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Effective Interviewing
By Dr. Jerry Bills

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1. It is never appropriate to arrive late, or more than 10 minutes early, for your interview. If you show up to a job interview late, ill prepared, or dressed inappropriately, you could be sealing your own fate.

2. A neat, professional appearance, is never out of style and is always apropos for a job interview.

3. Walk tall, smile, make eye contact, and present a firm handshake - this goes for men and women.

4. Bring at least two copies of your resume to the interview.

5. You will feel much more at ease if you have rehearsed with a friend, relative, or co-worker a day or two before the interview to sharpen your communication skills.

6. Answer questions clearly and concisely.

7. Don't get long winded or meander into personal details that are just not appropriate to discuss.

8. Try to keep the interview on target and focused on you.

9. Be prepared to sell yourself by highlighting your strengths, your accomplishments, and your excitement about working for this potential employer.

10. Don't apologize for anything, simply accentuate positive and relevant information. Arrive with an attitude of "humble egotism".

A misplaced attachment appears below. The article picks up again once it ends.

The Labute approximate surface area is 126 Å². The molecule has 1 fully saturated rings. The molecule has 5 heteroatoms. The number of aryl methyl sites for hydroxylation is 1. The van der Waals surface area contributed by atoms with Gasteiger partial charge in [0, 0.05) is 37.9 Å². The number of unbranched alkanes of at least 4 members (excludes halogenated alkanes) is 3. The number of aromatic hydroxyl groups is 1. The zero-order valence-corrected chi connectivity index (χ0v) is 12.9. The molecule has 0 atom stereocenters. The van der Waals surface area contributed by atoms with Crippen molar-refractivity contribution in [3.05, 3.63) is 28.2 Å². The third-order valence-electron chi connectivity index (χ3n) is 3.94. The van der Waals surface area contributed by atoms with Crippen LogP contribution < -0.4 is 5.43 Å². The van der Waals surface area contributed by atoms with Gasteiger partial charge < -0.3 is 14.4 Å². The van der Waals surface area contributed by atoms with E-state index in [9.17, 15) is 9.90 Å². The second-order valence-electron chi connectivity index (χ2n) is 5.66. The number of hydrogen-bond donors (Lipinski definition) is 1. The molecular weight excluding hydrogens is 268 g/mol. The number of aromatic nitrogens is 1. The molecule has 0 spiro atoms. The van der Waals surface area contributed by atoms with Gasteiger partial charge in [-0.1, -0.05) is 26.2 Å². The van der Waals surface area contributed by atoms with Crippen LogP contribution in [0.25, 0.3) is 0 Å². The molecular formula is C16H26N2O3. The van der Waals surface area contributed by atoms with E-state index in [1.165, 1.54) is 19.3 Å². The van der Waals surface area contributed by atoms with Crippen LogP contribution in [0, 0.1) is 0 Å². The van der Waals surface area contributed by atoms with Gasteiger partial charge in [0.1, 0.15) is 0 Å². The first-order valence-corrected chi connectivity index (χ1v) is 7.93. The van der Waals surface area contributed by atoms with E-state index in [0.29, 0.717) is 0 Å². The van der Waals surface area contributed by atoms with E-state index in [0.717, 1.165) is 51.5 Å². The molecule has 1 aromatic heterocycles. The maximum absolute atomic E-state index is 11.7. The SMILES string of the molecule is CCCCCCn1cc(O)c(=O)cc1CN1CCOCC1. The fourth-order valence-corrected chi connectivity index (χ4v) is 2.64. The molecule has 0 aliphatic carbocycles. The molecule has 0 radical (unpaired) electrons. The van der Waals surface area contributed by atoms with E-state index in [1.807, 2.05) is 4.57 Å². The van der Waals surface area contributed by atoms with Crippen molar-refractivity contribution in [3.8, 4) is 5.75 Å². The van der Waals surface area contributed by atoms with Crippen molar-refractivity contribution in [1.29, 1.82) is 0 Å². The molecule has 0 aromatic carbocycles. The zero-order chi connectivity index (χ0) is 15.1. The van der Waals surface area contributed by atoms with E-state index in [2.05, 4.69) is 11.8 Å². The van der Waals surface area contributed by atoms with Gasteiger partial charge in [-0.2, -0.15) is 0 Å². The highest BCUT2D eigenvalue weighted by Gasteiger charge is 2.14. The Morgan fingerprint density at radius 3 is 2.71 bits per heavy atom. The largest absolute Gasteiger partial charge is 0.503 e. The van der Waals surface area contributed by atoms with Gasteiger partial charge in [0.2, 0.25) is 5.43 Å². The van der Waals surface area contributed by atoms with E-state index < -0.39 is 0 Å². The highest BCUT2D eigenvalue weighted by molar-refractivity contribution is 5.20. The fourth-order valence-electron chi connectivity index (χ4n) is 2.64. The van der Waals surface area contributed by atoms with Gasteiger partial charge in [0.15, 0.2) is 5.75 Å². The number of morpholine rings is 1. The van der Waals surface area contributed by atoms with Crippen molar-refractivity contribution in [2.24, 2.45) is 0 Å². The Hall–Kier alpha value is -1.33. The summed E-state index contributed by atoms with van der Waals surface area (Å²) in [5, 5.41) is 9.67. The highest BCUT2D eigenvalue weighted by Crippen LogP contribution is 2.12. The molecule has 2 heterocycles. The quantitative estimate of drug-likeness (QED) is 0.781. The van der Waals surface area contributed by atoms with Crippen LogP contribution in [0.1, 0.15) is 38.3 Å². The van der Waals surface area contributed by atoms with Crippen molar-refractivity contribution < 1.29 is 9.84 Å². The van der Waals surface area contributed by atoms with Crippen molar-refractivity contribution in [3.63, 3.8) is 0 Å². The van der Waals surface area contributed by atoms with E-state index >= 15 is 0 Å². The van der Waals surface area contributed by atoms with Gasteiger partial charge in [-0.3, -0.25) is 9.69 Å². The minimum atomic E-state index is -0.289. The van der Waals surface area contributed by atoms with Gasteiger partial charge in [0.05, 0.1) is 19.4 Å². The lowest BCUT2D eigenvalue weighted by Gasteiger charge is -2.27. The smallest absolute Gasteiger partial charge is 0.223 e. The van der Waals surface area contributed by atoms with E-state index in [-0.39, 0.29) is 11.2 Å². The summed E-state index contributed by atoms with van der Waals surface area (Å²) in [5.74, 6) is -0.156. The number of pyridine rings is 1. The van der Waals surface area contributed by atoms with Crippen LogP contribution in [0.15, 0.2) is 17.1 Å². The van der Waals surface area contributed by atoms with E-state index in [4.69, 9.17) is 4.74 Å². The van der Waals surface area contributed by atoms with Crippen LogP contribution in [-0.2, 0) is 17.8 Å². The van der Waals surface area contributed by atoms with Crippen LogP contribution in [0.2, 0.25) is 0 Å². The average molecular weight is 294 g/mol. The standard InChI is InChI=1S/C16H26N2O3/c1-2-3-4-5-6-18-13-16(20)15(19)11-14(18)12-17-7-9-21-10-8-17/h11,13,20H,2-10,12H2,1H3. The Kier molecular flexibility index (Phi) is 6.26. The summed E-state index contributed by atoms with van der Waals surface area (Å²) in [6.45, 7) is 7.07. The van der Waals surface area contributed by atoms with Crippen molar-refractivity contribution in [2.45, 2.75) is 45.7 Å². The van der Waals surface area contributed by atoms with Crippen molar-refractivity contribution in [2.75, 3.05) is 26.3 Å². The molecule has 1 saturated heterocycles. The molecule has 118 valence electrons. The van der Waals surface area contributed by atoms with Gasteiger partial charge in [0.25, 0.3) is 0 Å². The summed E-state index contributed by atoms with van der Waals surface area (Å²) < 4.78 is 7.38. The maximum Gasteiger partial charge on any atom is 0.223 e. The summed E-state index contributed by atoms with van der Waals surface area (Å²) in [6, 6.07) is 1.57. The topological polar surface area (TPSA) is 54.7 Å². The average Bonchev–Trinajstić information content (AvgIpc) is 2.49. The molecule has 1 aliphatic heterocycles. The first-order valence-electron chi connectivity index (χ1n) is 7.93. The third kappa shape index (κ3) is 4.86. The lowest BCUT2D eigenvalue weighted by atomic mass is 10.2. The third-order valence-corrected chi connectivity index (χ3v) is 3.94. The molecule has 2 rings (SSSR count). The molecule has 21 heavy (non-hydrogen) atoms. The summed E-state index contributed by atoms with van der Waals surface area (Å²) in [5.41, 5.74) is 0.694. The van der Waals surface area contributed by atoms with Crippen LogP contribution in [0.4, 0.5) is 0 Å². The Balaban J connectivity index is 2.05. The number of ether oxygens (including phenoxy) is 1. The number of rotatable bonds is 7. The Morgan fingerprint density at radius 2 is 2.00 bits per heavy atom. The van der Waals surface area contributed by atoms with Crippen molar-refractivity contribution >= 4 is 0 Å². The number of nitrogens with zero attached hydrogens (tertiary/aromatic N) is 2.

11. Psyche yourself up into creating the impression that "I'm good, I know I'm better than good, but I know I have more to learn".

12. Show enthusiasm, dedication, and ambition through your body language and your words.

13. The single goal of an interview is to get a job offer. You can always think the offer over and turn it down later, but objective is to get that job offer instead of any other candidate.

14. Sit still, don't hum, chew gum, clean your glasses, drum your fingers, pick your teeth, tap your foot, or do anything else that might leave the impression that you are a nervous, neurotic mess.

15. If the interviewer asks an open-ended question, give an open-ended answer.

16. If the interviewer asks specific question, provide specific answers.

17. An interview is not the appropriate place to discuss wages or benefits - it's best to conduct salary negotiations as well as benefits such as insurance and vacation time AFTER you get the job offer.

18. When the interview is over, stand up, extend your hand, and thank the interviewer for his/her time and consideration of you as a candidate for this position.

19. Ask for the business card of the interviewer, so you can send him/her a "Thank You" note and then leave gracefully - you may ask when the decision is anticipated but don't offer to call back - just walk out as confidently as you entered.

Dr. Jerry Bills, the Writing and Resume Wonk
[Wonk (noun): An expert who studies a subject or issue thoroughly or exclusively.]

Colorado Springs, CO
1.719.447.1147 (in Colorado) or, toll-free,
1.866.666.1147 (outside of Colorado)
Outside the USA by e-mail only

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